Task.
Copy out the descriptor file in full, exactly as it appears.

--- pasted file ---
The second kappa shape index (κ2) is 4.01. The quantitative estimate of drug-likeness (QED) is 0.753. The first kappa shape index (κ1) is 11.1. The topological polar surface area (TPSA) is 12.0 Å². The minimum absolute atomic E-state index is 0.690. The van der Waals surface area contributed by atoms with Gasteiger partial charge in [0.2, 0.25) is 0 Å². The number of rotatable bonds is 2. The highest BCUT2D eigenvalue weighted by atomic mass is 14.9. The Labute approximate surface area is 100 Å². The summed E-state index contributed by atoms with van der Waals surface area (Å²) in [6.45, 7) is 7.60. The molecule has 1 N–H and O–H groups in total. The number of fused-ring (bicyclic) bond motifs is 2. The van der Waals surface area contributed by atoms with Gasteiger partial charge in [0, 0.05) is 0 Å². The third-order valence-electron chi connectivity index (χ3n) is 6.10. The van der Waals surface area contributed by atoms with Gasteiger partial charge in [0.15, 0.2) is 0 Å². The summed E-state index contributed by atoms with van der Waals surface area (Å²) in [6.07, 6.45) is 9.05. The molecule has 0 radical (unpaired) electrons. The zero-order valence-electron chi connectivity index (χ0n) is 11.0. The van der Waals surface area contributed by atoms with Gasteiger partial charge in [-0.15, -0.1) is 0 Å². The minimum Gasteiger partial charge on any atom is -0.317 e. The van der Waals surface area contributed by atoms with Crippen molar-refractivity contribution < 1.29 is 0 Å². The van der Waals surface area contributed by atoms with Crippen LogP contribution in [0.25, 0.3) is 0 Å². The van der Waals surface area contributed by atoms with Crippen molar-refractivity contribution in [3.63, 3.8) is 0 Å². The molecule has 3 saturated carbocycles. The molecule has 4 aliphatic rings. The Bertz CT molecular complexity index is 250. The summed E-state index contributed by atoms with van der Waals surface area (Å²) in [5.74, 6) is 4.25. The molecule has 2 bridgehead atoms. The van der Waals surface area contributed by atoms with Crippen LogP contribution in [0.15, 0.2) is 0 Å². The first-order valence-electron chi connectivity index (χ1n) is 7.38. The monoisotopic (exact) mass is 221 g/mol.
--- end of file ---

The second kappa shape index (κ2) is 4.01. The quantitative estimate of drug-likeness (QED) is 0.753. The first kappa shape index (κ1) is 11.1. The topological polar surface area (TPSA) is 12.0 Å². The minimum absolute atomic E-state index is 0.690. The van der Waals surface area contributed by atoms with Gasteiger partial charge in [0.2, 0.25) is 0 Å². The number of rotatable bonds is 2. The highest BCUT2D eigenvalue weighted by atomic mass is 14.9. The Labute approximate surface area is 100 Å². The summed E-state index contributed by atoms with van der Waals surface area (Å²) in [6.45, 7) is 7.60. The molecule has 1 N–H and O–H groups in total. The number of fused-ring (bicyclic) bond motifs is 2. The van der Waals surface area contributed by atoms with Gasteiger partial charge in [0, 0.05) is 0 Å². The third-order valence-electron chi connectivity index (χ3n) is 6.10. The van der Waals surface area contributed by atoms with Gasteiger partial charge in [0.15, 0.2) is 0 Å². The summed E-state index contributed by atoms with van der Waals surface area (Å²) in [6.07, 6.45) is 9.05. The molecule has 0 radical (unpaired) electrons. The zero-order valence-electron chi connectivity index (χ0n) is 11.0. The van der Waals surface area contributed by atoms with Gasteiger partial charge in [-0.15, -0.1) is 0 Å². The minimum Gasteiger partial charge on any atom is -0.317 e. The van der Waals surface area contributed by atoms with Crippen molar-refractivity contribution < 1.29 is 0 Å². The van der Waals surface area contributed by atoms with Crippen LogP contribution in [0.25, 0.3) is 0 Å². The van der Waals surface area contributed by atoms with Crippen molar-refractivity contribution in [3.63, 3.8) is 0 Å². The molecule has 3 saturated carbocycles. The molecule has 4 aliphatic rings. The Bertz CT molecular complexity index is 250. The summed E-state index contributed by atoms with van der Waals surface area (Å²) in [5.74, 6) is 4.25. The molecule has 2 bridgehead atoms. The van der Waals surface area contributed by atoms with Crippen LogP contribution in [0.15, 0.2) is 0 Å². The first-order valence-electron chi connectivity index (χ1n) is 7.38. The monoisotopic (exact) mass is 221 g/mol.